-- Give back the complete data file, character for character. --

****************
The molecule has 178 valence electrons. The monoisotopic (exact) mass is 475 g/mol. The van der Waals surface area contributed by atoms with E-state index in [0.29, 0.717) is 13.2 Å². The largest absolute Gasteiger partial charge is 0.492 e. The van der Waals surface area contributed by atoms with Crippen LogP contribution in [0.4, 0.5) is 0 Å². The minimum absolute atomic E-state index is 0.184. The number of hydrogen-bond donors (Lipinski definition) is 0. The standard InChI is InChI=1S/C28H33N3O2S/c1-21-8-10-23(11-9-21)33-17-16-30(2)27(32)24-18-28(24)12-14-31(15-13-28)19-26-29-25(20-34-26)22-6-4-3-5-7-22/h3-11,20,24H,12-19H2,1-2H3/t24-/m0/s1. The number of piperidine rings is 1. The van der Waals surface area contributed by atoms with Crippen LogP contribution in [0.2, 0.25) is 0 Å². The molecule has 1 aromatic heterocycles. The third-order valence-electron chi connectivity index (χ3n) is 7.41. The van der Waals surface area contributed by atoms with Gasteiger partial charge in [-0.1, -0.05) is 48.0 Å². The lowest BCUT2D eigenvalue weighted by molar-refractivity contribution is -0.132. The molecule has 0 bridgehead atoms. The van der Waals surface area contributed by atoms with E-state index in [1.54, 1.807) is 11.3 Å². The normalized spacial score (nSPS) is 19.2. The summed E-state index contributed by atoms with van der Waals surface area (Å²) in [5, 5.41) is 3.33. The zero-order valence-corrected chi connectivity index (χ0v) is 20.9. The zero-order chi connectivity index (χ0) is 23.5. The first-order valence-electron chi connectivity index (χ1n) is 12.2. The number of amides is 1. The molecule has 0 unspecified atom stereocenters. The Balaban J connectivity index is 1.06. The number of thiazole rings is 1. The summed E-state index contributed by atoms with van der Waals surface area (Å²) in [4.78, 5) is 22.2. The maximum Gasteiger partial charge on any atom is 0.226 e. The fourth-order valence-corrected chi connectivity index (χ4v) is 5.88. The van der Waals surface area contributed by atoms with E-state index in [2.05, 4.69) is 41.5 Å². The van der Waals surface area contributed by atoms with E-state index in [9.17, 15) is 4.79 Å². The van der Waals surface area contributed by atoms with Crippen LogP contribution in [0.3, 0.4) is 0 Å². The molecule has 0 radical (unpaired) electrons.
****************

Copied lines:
The molecule has 178 valence electrons. The monoisotopic (exact) mass is 475 g/mol. The van der Waals surface area contributed by atoms with E-state index in [0.29, 0.717) is 13.2 Å². The largest absolute Gasteiger partial charge is 0.492 e. The van der Waals surface area contributed by atoms with Crippen LogP contribution in [0.4, 0.5) is 0 Å². The minimum absolute atomic E-state index is 0.184. The number of hydrogen-bond donors (Lipinski definition) is 0. The standard InChI is InChI=1S/C28H33N3O2S/c1-21-8-10-23(11-9-21)33-17-16-30(2)27(32)24-18-28(24)12-14-31(15-13-28)19-26-29-25(20-34-26)22-6-4-3-5-7-22/h3-11,20,24H,12-19H2,1-2H3/t24-/m0/s1. The number of piperidine rings is 1. The van der Waals surface area contributed by atoms with Crippen LogP contribution in [0.2, 0.25) is 0 Å². The molecule has 1 aromatic heterocycles. The third-order valence-electron chi connectivity index (χ3n) is 7.41. The van der Waals surface area contributed by atoms with Gasteiger partial charge in [-0.1, -0.05) is 48.0 Å². The lowest BCUT2D eigenvalue weighted by molar-refractivity contribution is -0.132. The molecule has 0 bridgehead atoms. The van der Waals surface area contributed by atoms with E-state index in [1.54, 1.807) is 11.3 Å². The normalized spacial score (nSPS) is 19.2. The summed E-state index contributed by atoms with van der Waals surface area (Å²) in [5, 5.41) is 3.33. The zero-order valence-corrected chi connectivity index (χ0v) is 20.9. The zero-order chi connectivity index (χ0) is 23.5. The first-order valence-electron chi connectivity index (χ1n) is 12.2. The number of amides is 1. The molecule has 0 unspecified atom stereocenters. The Balaban J connectivity index is 1.06. The number of thiazole rings is 1. The summed E-state index contributed by atoms with van der Waals surface area (Å²) in [4.78, 5) is 22.2. The maximum Gasteiger partial charge on any atom is 0.226 e. The fourth-order valence-corrected chi connectivity index (χ4v) is 5.88. The van der Waals surface area contributed by atoms with E-state index in [2.05, 4.69) is 41.5 Å². The van der Waals surface area contributed by atoms with E-state index in [9.17, 15) is 4.79 Å². The van der Waals surface area contributed by atoms with Crippen LogP contribution in [0.3, 0.4) is 0 Å². The molecule has 0 radical (unpaired) electrons.